When Kobe Bryant's playing days end, perhaps he has a future in coaching.
If the transition goes as smoothly as it did Friday night, nobody will quibble.
After hobbling around on a severely sprained left ankle for one quarter, Bryant took himself out of the game and made sure he was the most valuable player on the Lakers' bench.
He exhorted his teammates to play hard, to read the defense and to take advantage of any openings they found against Indiana. He diagrammed plays and pulled players aside, coaching them up all night. Then, Dwight Howard completed a tiebreaking three-point play with 90 seconds to go, and the Lakers pulled away from Indiana for a 99-93 win.
"I'm just going to keep coaching, you know what I mean?'' Bryant said, drawing laughter when asked what he would do if he missed any more time on the court. "I'm going to try and put guys in position to be successful, you know?''
Why not, given Bryant's penchant for improvising when things don't always follow the script?
At Indiana, the five-time NBA champ and two-time Finals MVP showed there's a lot more to his game than simply being durable and scoring points. He relied on his extensive film study and 17 years of dissecting NBA defenses to find weaknesses that could be exploited against the Pacers.
Eventually, all that hard work paid big dividends by getting the Lakers (35-32) arguably their most important win of the season.
"It was our best win of the season,'' said Metta World Peace, who had 19 points and seven rebounds in his return to Indy. "It's been an up-and-down year, not to our fans' liking as far as the record is concerned. But I would say it's our best win of the season.''
While the injured Bryant didn't make the kind of impact the Lakers had hoped for as they surging toward the playoffs, he did everything he could to rally his teammates after coming up uncharacteristically short on all four of his first-quarter shots. He didn't return after the first quarter and wound up with only the 15th scoreless game in his professional career.
From the bench, Bryant was just as valuable.
He contested calls and waved teammates into the proper spots. He offered advice and support during timeouts and to those sitting beside him. At one point, he even grabbed a clipboard, drew something up and showed it Howard, who had 20 points, 12 rebounds and made the game-changing play.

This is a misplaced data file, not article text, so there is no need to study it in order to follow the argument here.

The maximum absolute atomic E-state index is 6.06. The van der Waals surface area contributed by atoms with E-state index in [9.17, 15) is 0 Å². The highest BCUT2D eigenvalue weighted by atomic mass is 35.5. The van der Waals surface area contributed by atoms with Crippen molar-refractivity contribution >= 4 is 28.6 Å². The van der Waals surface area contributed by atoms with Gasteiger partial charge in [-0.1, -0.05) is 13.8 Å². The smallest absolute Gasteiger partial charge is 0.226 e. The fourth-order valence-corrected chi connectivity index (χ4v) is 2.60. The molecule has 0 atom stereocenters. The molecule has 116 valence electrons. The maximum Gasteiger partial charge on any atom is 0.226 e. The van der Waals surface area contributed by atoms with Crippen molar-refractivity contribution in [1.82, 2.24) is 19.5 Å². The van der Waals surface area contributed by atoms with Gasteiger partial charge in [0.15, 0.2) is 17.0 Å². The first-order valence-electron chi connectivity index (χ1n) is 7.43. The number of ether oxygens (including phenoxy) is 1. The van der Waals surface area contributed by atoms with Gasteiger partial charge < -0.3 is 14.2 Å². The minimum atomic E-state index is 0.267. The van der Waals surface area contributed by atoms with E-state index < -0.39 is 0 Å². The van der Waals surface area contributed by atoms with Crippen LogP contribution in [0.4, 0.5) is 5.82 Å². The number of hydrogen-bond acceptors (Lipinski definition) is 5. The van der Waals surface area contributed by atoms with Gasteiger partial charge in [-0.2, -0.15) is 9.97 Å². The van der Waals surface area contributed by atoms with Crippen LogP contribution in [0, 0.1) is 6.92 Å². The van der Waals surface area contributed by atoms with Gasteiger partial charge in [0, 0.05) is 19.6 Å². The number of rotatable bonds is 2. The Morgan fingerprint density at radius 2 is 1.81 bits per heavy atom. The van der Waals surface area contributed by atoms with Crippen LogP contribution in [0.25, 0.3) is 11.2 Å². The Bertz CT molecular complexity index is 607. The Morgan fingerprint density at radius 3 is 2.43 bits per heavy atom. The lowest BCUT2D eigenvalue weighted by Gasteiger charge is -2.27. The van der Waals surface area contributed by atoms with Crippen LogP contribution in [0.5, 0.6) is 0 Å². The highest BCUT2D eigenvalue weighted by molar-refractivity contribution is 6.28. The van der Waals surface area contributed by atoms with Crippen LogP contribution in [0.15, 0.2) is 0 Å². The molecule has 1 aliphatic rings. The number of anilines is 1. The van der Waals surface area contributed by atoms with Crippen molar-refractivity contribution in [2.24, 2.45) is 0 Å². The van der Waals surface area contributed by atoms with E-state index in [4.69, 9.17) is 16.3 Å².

Bryant, known as a remarkably quick healer who hasn't missed a game since the 2009-10 season, gallantly played less than 48 hours after turning his ankle when he landed on Dahntay Jones' foot in the waning seconds of Wednesday's loss at Atlanta.
And without him, the Lakers may not have survived against a team that came into the night with the league's No. 2 scoring defense and fifth-best home record.
"He was great, he was engaged and he wanted us to win,'' point guard Steve Nash said. "So we had a lot of energy over there.''
Teammates and coaches fully expected Bryant to be ready after spending the past two days working in silent seclusion to return from what he described as the worst ankle sprain of his NBA career.
Coach Mike D'Antoni watched closely as Bryant went through warm-ups, then spoke with the team's medical staff and again with the five-time NBA champion before putting him in the starting lineup.
Bryant just wasn't himself.
"It really just continued to swell and I couldn't put any weight on it, so I called it a night,'' Bryant said after getting more treatment on the sore ankle in the training room. "I told them before the game, `I don't know how much I have, but whatever I have, I'll give you.'''
How did they do it? Teamwork.
In addition to the production from Howard and Peace, Steve Blake made five 3-pointers and finished with 18 points, and Antawn Jamison added 17 points with four 3s.
"We don't shoot much better than that,'' D'Antoni said when asked about going 13 of 26 from beyond the arc.
For the Central Division-leading Pacers (40-25), it was a blown opportunity.
George Hill scored 27 points, Paul George had 20 points and Lance Stephenson finished with 12 points, 11 rebounds and five assists. But Indiana shot only 37.4 percent from the field and couldn't make a serious run at Los Angeles after Howard's big play, primarily because the defense couldn't stop the Lakers from outside.
"We had too many breakdowns, we didn't follow the game plan,'' coach Frank Vogel said. "Guarding the 3-point line was probably the biggest of the mental breakdowns. We left shooters left and right, a variety of different ways. We didn't play a good basketball game.''
It was a strange game and not just because of Bryant's absence.
The Lakers started the game by missing their first five shots. The Pacers opened the second quarter 0 for 6. Neither team topped the 30 percent shooting mark until the final 2 1/2 minutes of the half.
George, the Pacers' All-Star, started 0 for 4, and Howard, another All-Star, was called for two personal fouls and a technical less than five minutes into the game. Even the officials found themselves making corrections, twice adding time to the clock in the final five seconds of the first half.
On the court, the play was ragged.
The Pacers took charge early, fell behind 39-28 in the second quarter and eventually closed to 46-41 at halftime. Indiana continued its charge early in the third, using a 15-4 spurt to take a 56-50 lead, and with Bryant out appeared headed toward another home win.
But Bryant provided the inspiration and motivation the Lakers needed to come back.
"Kobe said we've got to do whatever we can, that we had to trust each other,'' Howard said.
When Kobe Bryant's playing days end, perhaps he has a future in coaching.
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